Making groceries : food, neighborhood markets, and neighborhood recovery in post-Katrina New Orleans
Author(s)Schwartz, Jeffrey E. (Jeffrey Evan)
Food, neighborhood markets, and neighborhood recovery in post-Katrina New Orlean
Massachusetts Institute of Technology. Dept. of Urban Studies and Planning.
Lawrence J. Vale.
MetadataShow full item record
In the aftermath of Hurricane Katrina, several neighborhoods in New Orleans created neighborhood markets. Given the fact that only one such market existed prior to the storm, this was surprising. This thesis hypothesizes that neighborhood markets are responding in part to the changing and uneven development of the food geography of New Orleans before the storm, and the lack of access to fresh food in many of the most deeply impacted communities after Katrina flooded the city. In order to understand why these neighborhood markets were established, this thesis places neighborhood markets in the larger context of the changing history of the food system in the US, as well as within the broader patterns of urban development and urban vulnerability, resilience, and risk. New Orleans' neighborhood markets are further contextualized by looking at the particular history of urban development in New Orleans and the unique food system that the city enjoyed -- particularly the robustness of the public market system in that city -- until much later into the twentieth century than any other US city. Interviews with market shoppers, vendors and market organizations for each of the eight extant neighborhood markets are used to explore claims about the roles of neighborhood markets in neighborhoods after the storm. Further interviews with city planners and recovery officials, as well as with non-profit and other community stakeholders, suggest three broad lessons from the experience of the neighborhood markets: one, that disaster has recapitulated and deepened the uneven geography of food access after the storm; two, that the continuing inability of markets to meet food access needs speaks to the fragile and tenuous nature of recovery; and three, that the city government has failed to effectively respond to the storm.(cont) The thesis concludes with general recommendations about the importance of the food system and neighborhood resilience for planners and policymakers,as well specific proposals for the New Orleans food system.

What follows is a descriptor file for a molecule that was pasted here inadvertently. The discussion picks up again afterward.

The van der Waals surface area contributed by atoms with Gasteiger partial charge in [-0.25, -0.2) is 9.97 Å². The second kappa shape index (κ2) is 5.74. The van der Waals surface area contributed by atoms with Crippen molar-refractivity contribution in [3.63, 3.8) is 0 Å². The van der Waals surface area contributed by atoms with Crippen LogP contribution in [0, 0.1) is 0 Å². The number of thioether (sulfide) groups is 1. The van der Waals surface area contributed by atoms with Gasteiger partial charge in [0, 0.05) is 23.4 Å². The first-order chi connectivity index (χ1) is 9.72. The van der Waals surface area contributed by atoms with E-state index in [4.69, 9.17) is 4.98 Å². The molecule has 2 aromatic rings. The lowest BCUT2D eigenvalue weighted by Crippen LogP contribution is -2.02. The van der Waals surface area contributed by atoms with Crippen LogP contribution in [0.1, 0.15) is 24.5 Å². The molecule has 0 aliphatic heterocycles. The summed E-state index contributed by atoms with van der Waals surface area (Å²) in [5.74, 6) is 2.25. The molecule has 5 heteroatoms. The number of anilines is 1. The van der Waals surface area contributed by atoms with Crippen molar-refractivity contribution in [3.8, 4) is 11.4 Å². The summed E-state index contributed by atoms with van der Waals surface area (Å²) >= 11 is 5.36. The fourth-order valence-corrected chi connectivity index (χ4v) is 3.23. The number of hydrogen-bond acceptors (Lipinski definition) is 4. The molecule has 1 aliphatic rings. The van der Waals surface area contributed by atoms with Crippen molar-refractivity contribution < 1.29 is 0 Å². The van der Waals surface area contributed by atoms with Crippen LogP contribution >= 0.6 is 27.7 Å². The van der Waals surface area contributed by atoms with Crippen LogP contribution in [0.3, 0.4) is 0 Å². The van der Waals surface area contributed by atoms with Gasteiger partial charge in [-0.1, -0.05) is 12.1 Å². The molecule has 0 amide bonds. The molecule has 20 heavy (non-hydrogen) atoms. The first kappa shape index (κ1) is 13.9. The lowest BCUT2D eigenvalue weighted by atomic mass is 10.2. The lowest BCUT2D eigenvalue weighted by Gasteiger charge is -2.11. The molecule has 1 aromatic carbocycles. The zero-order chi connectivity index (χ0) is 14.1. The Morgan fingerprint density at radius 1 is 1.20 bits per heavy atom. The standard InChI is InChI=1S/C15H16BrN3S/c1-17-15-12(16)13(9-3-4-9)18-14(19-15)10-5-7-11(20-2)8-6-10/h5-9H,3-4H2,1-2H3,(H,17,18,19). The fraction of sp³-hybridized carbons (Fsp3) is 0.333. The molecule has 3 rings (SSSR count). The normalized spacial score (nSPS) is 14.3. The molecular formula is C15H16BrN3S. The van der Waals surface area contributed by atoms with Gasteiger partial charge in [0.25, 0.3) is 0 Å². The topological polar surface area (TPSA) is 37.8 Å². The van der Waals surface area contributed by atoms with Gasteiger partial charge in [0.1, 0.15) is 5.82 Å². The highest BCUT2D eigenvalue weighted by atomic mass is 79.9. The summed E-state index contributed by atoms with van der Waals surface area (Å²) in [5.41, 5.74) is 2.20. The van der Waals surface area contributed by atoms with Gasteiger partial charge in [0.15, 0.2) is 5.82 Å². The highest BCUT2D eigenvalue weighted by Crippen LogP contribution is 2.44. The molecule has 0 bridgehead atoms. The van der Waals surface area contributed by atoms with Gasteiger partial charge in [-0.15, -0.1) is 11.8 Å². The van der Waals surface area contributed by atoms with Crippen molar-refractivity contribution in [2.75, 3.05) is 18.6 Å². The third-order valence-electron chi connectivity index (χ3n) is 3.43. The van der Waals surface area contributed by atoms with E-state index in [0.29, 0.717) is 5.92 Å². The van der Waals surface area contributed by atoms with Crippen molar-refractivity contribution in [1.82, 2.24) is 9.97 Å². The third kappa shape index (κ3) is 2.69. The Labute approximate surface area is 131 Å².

Thesis (M.C.P.)--Massachusetts Institute of Technology, Dept. of Urban Studies and Planning, 2008.This electronic version was submitted by the student author. The certified thesis is available in the Institute Archives and Special Collections.Page 145 blank.Includes bibliographical references (p. 135-144).
DepartmentMassachusetts Institute of Technology. Department of Urban Studies and Planning
Massachusetts Institute of Technology
Urban Studies and Planning.